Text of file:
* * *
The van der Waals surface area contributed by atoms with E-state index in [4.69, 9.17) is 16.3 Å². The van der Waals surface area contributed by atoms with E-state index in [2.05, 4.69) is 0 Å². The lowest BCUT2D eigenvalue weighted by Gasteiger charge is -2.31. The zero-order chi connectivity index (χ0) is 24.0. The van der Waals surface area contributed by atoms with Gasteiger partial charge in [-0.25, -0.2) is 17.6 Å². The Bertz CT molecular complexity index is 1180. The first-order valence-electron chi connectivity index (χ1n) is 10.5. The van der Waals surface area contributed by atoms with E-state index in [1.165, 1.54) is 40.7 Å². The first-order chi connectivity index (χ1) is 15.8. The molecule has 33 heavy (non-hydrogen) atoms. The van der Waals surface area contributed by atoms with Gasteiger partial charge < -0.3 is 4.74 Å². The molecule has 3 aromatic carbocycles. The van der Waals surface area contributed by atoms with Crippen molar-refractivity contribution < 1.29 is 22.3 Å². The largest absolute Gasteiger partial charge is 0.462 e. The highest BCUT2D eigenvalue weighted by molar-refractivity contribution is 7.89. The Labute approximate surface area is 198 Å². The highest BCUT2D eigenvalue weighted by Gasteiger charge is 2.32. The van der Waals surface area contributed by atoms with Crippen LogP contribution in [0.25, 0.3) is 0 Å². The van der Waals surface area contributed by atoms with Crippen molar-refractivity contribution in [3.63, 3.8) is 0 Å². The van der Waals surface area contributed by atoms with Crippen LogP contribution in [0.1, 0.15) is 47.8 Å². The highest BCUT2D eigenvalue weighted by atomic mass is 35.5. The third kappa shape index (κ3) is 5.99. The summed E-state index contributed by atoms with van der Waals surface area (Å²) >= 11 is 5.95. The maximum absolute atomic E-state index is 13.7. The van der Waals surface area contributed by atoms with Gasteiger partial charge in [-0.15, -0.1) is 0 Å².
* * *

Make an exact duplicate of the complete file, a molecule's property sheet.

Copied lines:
The van der Waals surface area contributed by atoms with E-state index in [4.69, 9.17) is 16.3 Å². The van der Waals surface area contributed by atoms with E-state index in [2.05, 4.69) is 0 Å². The lowest BCUT2D eigenvalue weighted by Gasteiger charge is -2.31. The zero-order chi connectivity index (χ0) is 24.0. The van der Waals surface area contributed by atoms with Gasteiger partial charge in [-0.25, -0.2) is 17.6 Å². The Bertz CT molecular complexity index is 1180. The first-order valence-electron chi connectivity index (χ1n) is 10.5. The van der Waals surface area contributed by atoms with E-state index in [1.165, 1.54) is 40.7 Å². The first-order chi connectivity index (χ1) is 15.8. The molecule has 33 heavy (non-hydrogen) atoms. The van der Waals surface area contributed by atoms with Gasteiger partial charge < -0.3 is 4.74 Å². The molecule has 3 aromatic carbocycles. The van der Waals surface area contributed by atoms with Crippen molar-refractivity contribution < 1.29 is 22.3 Å². The largest absolute Gasteiger partial charge is 0.462 e. The highest BCUT2D eigenvalue weighted by molar-refractivity contribution is 7.89. The Labute approximate surface area is 198 Å². The highest BCUT2D eigenvalue weighted by Gasteiger charge is 2.32. The van der Waals surface area contributed by atoms with Crippen LogP contribution in [0.25, 0.3) is 0 Å². The van der Waals surface area contributed by atoms with Crippen molar-refractivity contribution in [3.63, 3.8) is 0 Å². The van der Waals surface area contributed by atoms with Crippen LogP contribution in [0.1, 0.15) is 47.8 Å². The highest BCUT2D eigenvalue weighted by atomic mass is 35.5. The third kappa shape index (κ3) is 5.99. The summed E-state index contributed by atoms with van der Waals surface area (Å²) >= 11 is 5.95. The maximum absolute atomic E-state index is 13.7. The van der Waals surface area contributed by atoms with Gasteiger partial charge in [-0.15, -0.1) is 0 Å².